He dedicated “Tandem Tales” to Stephanie, along with the alternate title “For better and for worse, for uphill and for downhill, as long as we both shall pedal.”

“She put my ring on her finger, her feet on the pedals and her life in my hands,” he wrote in the dedication to his wife.

“She put my ring on her finger, her feet on the pedals and her life in my hands,” he wrote in the dedication to his wife.

From sea to shining sea

They began their adventure in Yorktown, Virginia, with a cycling tradition: dipping the rear wheel of the tandem bicycle into the Atlantic Ocean. Their first days included Colonial Williamsburg and Thomas Jefferson’s Monticello in Charlottesville, Virginia, and figuring out the logistics of what they had undertaken.

They frequented classic diners for breakfast, where their standard order included the “four building blocks” of their nutritional requirements: bacon, eggs, ketchup and chocolate milk. Dinners were sometimes steak at a local restaurant, sometimes Walmart rotisserie chicken in bed or pizza delivered to the motel. A photo in the book shows the tandem bike pulled into a carport at a Sonic Drive-In, where the couple ordered a chocolate shake and a salad.

They camped about 60 percent of the time in state parks and campgrounds, though the East Coast humidity and heat were brutal. Other nights were spent in motels, bed and breakfasts, and with neighborly hosts found through the bicycling community.

On Day 19, they crossed their first state line into Kentucky, where they toured Lincoln Homestead State Park. On Day 26, their odometers hit 1,000 miles, a milestone they marked with their first flat tire of the trip.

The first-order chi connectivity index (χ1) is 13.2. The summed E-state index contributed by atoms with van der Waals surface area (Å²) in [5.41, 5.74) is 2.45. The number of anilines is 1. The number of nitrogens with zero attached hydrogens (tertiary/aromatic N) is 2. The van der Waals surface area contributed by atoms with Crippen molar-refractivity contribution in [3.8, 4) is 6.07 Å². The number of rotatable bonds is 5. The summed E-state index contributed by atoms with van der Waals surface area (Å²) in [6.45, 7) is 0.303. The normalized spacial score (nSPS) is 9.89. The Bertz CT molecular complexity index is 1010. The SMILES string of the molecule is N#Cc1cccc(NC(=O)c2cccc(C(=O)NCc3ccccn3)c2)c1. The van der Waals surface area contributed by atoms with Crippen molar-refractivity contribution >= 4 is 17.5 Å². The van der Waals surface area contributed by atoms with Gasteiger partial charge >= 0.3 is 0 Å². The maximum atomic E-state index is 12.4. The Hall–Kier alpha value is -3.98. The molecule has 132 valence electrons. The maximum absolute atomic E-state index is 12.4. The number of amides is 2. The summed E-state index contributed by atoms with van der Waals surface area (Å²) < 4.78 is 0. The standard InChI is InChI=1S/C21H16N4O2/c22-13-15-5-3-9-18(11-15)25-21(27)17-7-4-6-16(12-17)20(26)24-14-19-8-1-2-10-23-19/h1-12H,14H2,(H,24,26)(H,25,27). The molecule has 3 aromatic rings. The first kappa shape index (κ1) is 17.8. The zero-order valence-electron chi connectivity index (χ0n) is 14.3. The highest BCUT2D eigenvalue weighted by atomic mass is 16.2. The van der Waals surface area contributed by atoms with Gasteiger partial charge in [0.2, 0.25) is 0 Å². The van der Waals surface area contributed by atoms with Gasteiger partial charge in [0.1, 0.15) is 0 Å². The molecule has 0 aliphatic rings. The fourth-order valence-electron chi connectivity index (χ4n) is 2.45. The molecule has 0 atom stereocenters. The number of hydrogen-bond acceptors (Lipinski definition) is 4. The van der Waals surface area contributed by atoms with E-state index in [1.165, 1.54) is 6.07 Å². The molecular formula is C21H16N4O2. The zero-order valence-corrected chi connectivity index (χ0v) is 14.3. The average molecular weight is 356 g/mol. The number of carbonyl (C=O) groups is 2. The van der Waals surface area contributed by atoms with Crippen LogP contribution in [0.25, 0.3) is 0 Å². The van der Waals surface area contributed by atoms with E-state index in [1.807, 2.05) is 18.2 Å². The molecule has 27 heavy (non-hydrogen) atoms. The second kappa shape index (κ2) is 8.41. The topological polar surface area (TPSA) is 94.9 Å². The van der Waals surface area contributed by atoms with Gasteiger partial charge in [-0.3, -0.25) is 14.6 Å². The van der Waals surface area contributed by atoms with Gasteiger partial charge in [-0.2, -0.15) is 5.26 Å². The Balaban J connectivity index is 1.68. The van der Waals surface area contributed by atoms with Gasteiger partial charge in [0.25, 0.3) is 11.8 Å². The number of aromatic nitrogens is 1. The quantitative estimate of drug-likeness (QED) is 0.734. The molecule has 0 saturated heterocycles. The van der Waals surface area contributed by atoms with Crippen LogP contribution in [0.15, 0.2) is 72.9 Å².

The next state was Illinois, where Stephanie cut her hair into a “Dorothy Hamill bob” to better handle the heat and they posed for photos with statues of Popeye. They crossed the Mississippi River on Day 32. The peaks of the Ozark Mountains gave way to the rolling farmland of Missouri and the flat landscape of Kansas. Riding in the rain, they repurposed plastic bags from Walmart as shoe covers.

Their highest elevation — 11,542 feet above sea level — came on Day 55 at the Hoosier Pass in Colorado, one of the nine times they crossed the continental divide. Wyoming came with new breeds of wildlife — prairie dogs, prairie chickens, rattlesnakes and coyote road kills. 

They hit the 3,000-mile mark in Yellowstone National Park, and saw Old Faithful erupt on Day 68 as Mike took a rest day for a sore ankle later diagnosed as carpal tunnel of the foot.

In Montana, they savored a “New York hot dog” with sauerkraut and Gulden’s mustard. Big Sky Country offered plenty of scenic vistas along with switchback and hairpin curves downhill. They entered the Pacific Time Zone on Day 83 as they rode into Northern Idaho, where they attended a fly-in breakfast at a local airstrip.  Family, friends and colleagues followed their adventures on the blog, chiming in messages of support and asking questions along the way.

“I’ve learned more about U.S. geography in the last three months than I did in all my years at school,” wrote one reader in the comments section.

Washington, the last state before the Pacific Ocean, came on Day 84. On their final descent, the Battistis passed cyclists heading out on their own cross-country